The pitfalls you should be aware of when using your name as the brand for commercial blogging.
What Does Your Name Mean
Drawing interest in a blog, driving traffic, and standing out in a crowd are huge problems that you’ll face. By far the biggest challenge I’ve seen with mgmtnow.com has been drawing eyes, and this would have been even worse if the blog had been called nickbrackney.com.
The problem is until people know you; there isn’t any association they can possibly make with your name. Focusing on a brand that plays off words that your audience knows and have a positive association with makes your job that much easier.
Beware the risks of endorsement
Everyone should be familiar with the case of Michael Vick, and therefore aware of the dangers to a brand based on a person. Endorsements utilizing famous people are a great way to push a product; but most bloggers are not going to have the fame necessary to actually capitalize off their name for branding. They will however still be able to share in the risk of infamy.
Not that I ever plan on crossing the law, but say I did get arrested for something terrible, not only would it plunge my career into the toilet it could then additionally destroy my blog. Distancing oneself from the brand reduces this risk and could enable you to keep a revenue stream going in the event something detrimental happened.
Scaling Out Your Blog
If your brand is so closely tied to your name then you are the product. I look at sites like Gizmodo, Kotaku, and TMZ these are sites that went from small blogs to corporate money making machines, I don’t think they would have had as much success if they’d been named after the founders. As you scale out your business and reach more and more people the need for content goes into overdrive; the need for more content creators then because a key requirement for the business.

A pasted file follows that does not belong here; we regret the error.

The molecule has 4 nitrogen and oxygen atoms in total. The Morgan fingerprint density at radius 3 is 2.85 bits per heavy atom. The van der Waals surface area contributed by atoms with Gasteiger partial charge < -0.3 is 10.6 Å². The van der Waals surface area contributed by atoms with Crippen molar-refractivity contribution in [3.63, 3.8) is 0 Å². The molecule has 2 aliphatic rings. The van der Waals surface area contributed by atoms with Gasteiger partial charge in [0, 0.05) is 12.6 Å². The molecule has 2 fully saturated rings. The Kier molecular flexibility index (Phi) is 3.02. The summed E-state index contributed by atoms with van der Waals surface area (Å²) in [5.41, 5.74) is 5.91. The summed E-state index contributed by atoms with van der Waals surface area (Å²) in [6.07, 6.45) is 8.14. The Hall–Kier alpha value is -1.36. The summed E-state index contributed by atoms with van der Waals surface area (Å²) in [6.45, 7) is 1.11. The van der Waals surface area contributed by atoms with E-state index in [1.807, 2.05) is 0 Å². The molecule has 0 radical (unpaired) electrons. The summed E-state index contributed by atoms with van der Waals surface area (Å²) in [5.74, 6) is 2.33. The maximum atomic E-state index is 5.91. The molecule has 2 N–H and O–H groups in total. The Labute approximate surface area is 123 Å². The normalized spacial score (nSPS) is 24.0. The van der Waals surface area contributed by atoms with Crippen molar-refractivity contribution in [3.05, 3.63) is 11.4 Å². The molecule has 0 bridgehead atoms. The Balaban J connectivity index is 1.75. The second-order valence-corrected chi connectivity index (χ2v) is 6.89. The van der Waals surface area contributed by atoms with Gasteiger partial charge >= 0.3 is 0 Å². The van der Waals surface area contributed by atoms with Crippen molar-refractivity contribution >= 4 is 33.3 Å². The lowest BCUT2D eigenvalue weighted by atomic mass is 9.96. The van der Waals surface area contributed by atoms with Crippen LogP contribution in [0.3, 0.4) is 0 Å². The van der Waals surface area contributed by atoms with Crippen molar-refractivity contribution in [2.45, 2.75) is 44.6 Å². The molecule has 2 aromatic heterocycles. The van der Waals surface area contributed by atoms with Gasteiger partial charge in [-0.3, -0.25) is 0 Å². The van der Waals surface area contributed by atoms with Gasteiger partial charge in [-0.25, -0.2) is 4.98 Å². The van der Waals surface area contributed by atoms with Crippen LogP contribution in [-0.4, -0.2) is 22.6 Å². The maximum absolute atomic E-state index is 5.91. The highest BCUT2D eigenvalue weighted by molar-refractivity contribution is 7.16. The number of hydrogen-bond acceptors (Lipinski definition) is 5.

Quite simply if people associate the content with you and not with a centralized brand there’s no ability to take off, go on vacation, introduce new writers, or transition the business without facing the uphill battle of your customers’ skepticism.
Selling Your Blog
Mergers and acquisitions are fraught with peril, why make it even more of a challenge. The days of the multi-million dollar blogging acquisitions may be on life support these days due to the economy, but it can’t hurt to prepare for better times.
If you’re the brand, the content, the intellectual property; you’re the reason for the traffic coming to the site. Any movement away from you runs the risk of alienating the entire audience. Large companies are going to be aware of the risks and would have to plan accordingly, which removes some of the opportunity in the investment. A brand based around you will likely reduce the asking price or ability to close a deal with a suitor.
I’m not saying that people who create a blog utilizing their name can’t be successful as there are plenty of examples of this; but I feel very strongly this is not the best path to follow in your branding if you seek to run a successful blog-business.